A primary responsibility of the Board is planning for succession with respect to the positions of Chairman of the Board and CEO, as well as overseeing succession planning for other senior management positions. The Board's process targets the building of enhanced management depth, considers continuity and stability within our company, and responds to our company's evolving needs and changing circumstances. Toward that goal, the executive talent development and succession planning process is integrated into the Board's annual activities.

The Board works with the Governance Committee to evaluate a number of potential internal and external candidates as successors to the CEO, and considers emergency, temporary as well as long-term succession. The Compensation Committee is responsible for reviewing succession planning for executive officer positions other than the CEO. The CEO makes available to the Board his or her recommendations and evaluations of potential successors, along with a review of any development plans recommended for those individuals.

CERTAIN RELATIONSHIPS AND RELATED TRANSACTIONS

Related Person Transactions

Lending Transactions

During 2014, U.S. Bancorp and our banking and investment subsidiaries engaged in transactions in the ordinary course of business with some of our directors, officers and the persons that we know beneficially owned more than 5% of our common stock on December 31, 2014, and the entities with which they are associated. All loans and loan commitments and any transactions involving other financial products and services in connection with these transactions were made in the ordinary course of business, on substantially the same terms, including current interest rates and collateral, as those prevailing at the time for comparable transactions with others not related to our banking and investment subsidiaries and did not involve more than the normal risk of collectibility or present other unfavorable features.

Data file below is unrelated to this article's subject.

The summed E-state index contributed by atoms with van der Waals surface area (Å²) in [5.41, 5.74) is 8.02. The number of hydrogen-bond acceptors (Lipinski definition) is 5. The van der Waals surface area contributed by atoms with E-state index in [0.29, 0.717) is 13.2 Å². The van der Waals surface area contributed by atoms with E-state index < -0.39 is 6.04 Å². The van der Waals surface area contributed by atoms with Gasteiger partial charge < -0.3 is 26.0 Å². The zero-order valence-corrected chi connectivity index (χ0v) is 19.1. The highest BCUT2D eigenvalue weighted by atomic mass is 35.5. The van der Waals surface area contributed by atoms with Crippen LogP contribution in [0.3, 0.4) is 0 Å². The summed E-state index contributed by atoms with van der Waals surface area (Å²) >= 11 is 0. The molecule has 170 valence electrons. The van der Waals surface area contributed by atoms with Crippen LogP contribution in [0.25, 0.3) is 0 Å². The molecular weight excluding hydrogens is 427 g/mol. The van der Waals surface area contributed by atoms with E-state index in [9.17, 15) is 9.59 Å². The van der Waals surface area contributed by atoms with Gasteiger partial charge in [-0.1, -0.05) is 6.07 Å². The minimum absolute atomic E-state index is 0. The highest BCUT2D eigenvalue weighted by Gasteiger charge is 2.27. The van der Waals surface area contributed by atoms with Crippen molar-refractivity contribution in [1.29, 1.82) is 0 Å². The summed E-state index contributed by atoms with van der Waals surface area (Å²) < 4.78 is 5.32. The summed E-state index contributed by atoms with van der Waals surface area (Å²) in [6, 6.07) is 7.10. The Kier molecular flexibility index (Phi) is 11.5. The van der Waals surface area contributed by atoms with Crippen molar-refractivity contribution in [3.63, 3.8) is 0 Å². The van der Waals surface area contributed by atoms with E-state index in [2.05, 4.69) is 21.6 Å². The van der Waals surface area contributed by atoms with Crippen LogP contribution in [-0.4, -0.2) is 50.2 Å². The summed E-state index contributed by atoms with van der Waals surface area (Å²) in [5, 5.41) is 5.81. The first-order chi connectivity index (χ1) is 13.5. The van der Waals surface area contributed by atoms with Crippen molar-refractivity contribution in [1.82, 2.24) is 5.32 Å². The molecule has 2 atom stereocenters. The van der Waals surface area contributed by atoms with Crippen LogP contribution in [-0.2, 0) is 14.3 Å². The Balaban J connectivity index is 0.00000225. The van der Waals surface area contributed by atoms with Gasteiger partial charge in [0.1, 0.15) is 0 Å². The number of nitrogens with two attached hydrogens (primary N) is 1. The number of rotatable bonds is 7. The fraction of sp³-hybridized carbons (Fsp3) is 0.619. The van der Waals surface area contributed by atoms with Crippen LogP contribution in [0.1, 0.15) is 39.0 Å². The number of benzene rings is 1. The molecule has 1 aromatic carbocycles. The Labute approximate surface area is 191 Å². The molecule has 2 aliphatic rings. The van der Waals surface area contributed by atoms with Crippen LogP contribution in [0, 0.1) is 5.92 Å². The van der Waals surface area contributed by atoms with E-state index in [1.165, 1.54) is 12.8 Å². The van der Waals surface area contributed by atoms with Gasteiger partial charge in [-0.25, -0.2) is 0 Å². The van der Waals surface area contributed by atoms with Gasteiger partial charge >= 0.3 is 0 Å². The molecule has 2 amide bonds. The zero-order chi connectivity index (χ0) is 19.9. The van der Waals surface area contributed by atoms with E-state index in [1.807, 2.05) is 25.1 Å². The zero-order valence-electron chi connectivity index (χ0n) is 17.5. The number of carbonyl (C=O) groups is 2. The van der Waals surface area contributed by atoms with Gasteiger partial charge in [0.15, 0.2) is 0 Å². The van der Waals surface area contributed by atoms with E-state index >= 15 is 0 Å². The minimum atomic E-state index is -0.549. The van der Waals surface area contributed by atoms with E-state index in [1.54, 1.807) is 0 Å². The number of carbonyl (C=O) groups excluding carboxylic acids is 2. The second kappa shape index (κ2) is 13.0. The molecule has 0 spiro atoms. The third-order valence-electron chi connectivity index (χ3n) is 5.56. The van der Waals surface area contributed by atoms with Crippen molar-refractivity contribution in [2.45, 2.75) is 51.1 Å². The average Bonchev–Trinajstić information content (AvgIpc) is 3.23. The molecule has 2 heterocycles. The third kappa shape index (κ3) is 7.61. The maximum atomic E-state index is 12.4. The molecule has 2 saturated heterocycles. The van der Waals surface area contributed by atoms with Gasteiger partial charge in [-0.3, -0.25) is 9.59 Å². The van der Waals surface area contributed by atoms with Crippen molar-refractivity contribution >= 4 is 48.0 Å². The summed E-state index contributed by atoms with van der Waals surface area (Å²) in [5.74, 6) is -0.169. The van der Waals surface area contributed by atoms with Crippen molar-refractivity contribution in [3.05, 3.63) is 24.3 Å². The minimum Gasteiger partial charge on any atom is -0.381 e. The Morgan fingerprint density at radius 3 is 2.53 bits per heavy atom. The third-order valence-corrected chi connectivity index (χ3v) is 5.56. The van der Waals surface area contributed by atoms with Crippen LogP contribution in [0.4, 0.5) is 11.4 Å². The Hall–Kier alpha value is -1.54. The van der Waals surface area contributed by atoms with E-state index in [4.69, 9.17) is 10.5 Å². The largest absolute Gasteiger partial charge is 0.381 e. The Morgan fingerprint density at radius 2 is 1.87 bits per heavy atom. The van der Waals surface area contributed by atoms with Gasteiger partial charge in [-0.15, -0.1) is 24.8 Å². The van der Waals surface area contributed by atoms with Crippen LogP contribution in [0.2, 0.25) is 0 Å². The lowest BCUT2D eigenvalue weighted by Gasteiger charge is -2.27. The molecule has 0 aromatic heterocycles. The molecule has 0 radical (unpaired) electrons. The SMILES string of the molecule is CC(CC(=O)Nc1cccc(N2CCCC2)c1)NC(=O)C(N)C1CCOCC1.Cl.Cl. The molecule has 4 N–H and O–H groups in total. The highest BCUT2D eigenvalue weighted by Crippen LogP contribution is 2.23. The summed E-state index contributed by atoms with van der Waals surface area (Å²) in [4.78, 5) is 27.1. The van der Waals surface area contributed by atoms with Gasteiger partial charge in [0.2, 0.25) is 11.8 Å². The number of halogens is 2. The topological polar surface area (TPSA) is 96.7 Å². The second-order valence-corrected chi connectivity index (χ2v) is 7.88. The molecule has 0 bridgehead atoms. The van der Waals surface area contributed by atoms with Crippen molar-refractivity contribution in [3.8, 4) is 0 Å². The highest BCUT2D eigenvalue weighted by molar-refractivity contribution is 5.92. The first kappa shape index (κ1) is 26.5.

Transactions with Entities Affiliated with Directors

During 2014, U.S. Bank operated 36 branches and 72 ATMs in grocery stores owned by Schnuck Markets, Inc., of which Craig D. Schnuck, one of our directors, beneficially owns approximately 13% of the outstanding capital stock. Mr. Schnuck's sister, Nancy A. Diemer, and his four brothers, Scott C. Schnuck, Todd R. Schnuck, Mark J. Schnuck and Terry E. Schnuck, each beneficially own approximately 13% of the outstanding capital stock of Schnuck Markets as well. In addition, each of Mr. Schnuck's brothers is a director of, and holds the following officer positions with, Schnuck Markets: Scott C. Schnuck, Chairman of the Executive Committee; Todd R. Schnuck, Chairman and Chief Executive Officer; Mark J. Schnuck, Vice President; and Terry E. Schnuck, Assistant Secretary. Rent and fee payments by U.S. Bank to Schnuck Markets were approximately $2.7 million in 2014. The consolidated gross revenues of Schnuck Markets in 2014 were approximately $2.6 billion. These transactions were conducted at arm's length in the ordinary course of business of each party to the transaction. As discussed above under the heading "Corporate Governance — Director Independence," the Board of Directors has determined that this relationship is immaterial to Mr. Schnuck, and that Mr. Schnuck is an independent director.

Transactions with 5% Shareholders